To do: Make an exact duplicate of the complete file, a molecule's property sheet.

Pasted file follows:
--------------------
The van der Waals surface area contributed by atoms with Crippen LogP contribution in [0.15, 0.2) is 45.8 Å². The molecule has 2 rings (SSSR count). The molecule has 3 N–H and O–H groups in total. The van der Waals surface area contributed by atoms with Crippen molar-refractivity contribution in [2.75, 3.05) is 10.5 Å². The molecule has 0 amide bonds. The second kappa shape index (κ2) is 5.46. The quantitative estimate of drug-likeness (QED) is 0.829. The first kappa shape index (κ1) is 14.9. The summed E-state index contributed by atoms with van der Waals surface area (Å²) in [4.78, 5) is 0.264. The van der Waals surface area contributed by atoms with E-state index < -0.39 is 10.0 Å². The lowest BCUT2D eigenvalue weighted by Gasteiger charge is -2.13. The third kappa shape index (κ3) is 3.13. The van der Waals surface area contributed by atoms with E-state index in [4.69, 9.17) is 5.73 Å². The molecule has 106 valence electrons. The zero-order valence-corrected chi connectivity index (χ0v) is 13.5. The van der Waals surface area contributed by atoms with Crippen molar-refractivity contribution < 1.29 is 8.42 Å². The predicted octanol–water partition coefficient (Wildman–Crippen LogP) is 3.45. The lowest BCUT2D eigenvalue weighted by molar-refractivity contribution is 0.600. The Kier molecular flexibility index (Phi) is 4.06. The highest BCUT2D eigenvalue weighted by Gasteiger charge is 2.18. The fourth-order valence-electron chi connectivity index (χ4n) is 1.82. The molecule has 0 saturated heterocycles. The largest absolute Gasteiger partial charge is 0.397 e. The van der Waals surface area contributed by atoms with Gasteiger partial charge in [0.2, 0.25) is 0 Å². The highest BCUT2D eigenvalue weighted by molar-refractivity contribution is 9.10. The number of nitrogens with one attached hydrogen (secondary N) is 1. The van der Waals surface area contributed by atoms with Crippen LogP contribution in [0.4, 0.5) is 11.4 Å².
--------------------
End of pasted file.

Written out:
The van der Waals surface area contributed by atoms with Crippen LogP contribution in [0.15, 0.2) is 45.8 Å². The molecule has 2 rings (SSSR count). The molecule has 3 N–H and O–H groups in total. The van der Waals surface area contributed by atoms with Crippen molar-refractivity contribution in [2.75, 3.05) is 10.5 Å². The molecule has 0 amide bonds. The second kappa shape index (κ2) is 5.46. The quantitative estimate of drug-likeness (QED) is 0.829. The first kappa shape index (κ1) is 14.9. The summed E-state index contributed by atoms with van der Waals surface area (Å²) in [4.78, 5) is 0.264. The van der Waals surface area contributed by atoms with E-state index < -0.39 is 10.0 Å². The lowest BCUT2D eigenvalue weighted by Gasteiger charge is -2.13. The third kappa shape index (κ3) is 3.13. The van der Waals surface area contributed by atoms with E-state index in [4.69, 9.17) is 5.73 Å². The molecule has 106 valence electrons. The zero-order valence-corrected chi connectivity index (χ0v) is 13.5. The van der Waals surface area contributed by atoms with Crippen molar-refractivity contribution < 1.29 is 8.42 Å². The predicted octanol–water partition coefficient (Wildman–Crippen LogP) is 3.45. The lowest BCUT2D eigenvalue weighted by molar-refractivity contribution is 0.600. The Kier molecular flexibility index (Phi) is 4.06. The highest BCUT2D eigenvalue weighted by Gasteiger charge is 2.18. The fourth-order valence-electron chi connectivity index (χ4n) is 1.82. The molecule has 0 saturated heterocycles. The largest absolute Gasteiger partial charge is 0.397 e. The van der Waals surface area contributed by atoms with Gasteiger partial charge in [0.2, 0.25) is 0 Å². The highest BCUT2D eigenvalue weighted by molar-refractivity contribution is 9.10. The number of nitrogens with one attached hydrogen (secondary N) is 1. The van der Waals surface area contributed by atoms with Crippen LogP contribution in [0.4, 0.5) is 11.4 Å².